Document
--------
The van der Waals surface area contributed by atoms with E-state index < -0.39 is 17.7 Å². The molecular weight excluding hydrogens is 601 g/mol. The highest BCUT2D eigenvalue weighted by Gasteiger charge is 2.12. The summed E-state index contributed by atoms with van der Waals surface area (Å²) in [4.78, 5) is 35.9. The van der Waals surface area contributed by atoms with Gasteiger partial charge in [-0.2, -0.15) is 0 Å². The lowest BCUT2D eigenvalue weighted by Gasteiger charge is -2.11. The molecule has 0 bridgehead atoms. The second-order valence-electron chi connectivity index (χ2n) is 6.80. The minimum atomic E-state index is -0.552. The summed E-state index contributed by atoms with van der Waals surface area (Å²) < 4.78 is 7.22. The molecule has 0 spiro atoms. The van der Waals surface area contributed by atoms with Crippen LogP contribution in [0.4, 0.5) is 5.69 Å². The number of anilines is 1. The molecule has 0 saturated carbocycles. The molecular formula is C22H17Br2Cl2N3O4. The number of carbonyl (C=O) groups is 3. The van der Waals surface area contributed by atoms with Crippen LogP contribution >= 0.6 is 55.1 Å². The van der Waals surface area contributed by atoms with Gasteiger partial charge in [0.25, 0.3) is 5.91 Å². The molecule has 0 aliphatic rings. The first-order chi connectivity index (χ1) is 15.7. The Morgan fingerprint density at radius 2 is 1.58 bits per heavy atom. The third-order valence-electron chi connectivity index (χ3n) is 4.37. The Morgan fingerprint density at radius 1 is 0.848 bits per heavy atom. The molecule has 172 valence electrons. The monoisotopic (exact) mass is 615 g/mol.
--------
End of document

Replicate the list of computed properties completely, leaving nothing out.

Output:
The van der Waals surface area contributed by atoms with E-state index < -0.39 is 17.7 Å². The molecular weight excluding hydrogens is 601 g/mol. The highest BCUT2D eigenvalue weighted by Gasteiger charge is 2.12. The summed E-state index contributed by atoms with van der Waals surface area (Å²) in [4.78, 5) is 35.9. The van der Waals surface area contributed by atoms with Gasteiger partial charge in [-0.2, -0.15) is 0 Å². The lowest BCUT2D eigenvalue weighted by Gasteiger charge is -2.11. The molecule has 0 bridgehead atoms. The second-order valence-electron chi connectivity index (χ2n) is 6.80. The minimum atomic E-state index is -0.552. The summed E-state index contributed by atoms with van der Waals surface area (Å²) < 4.78 is 7.22. The molecule has 0 spiro atoms. The van der Waals surface area contributed by atoms with Crippen LogP contribution in [0.4, 0.5) is 5.69 Å². The number of anilines is 1. The molecule has 0 saturated carbocycles. The molecular formula is C22H17Br2Cl2N3O4. The number of carbonyl (C=O) groups is 3. The van der Waals surface area contributed by atoms with Crippen LogP contribution >= 0.6 is 55.1 Å². The van der Waals surface area contributed by atoms with Gasteiger partial charge in [0.25, 0.3) is 5.91 Å². The molecule has 0 aliphatic rings. The first-order chi connectivity index (χ1) is 15.7. The Morgan fingerprint density at radius 2 is 1.58 bits per heavy atom. The third-order valence-electron chi connectivity index (χ3n) is 4.37. The Morgan fingerprint density at radius 1 is 0.848 bits per heavy atom. The molecule has 172 valence electrons. The monoisotopic (exact) mass is 615 g/mol.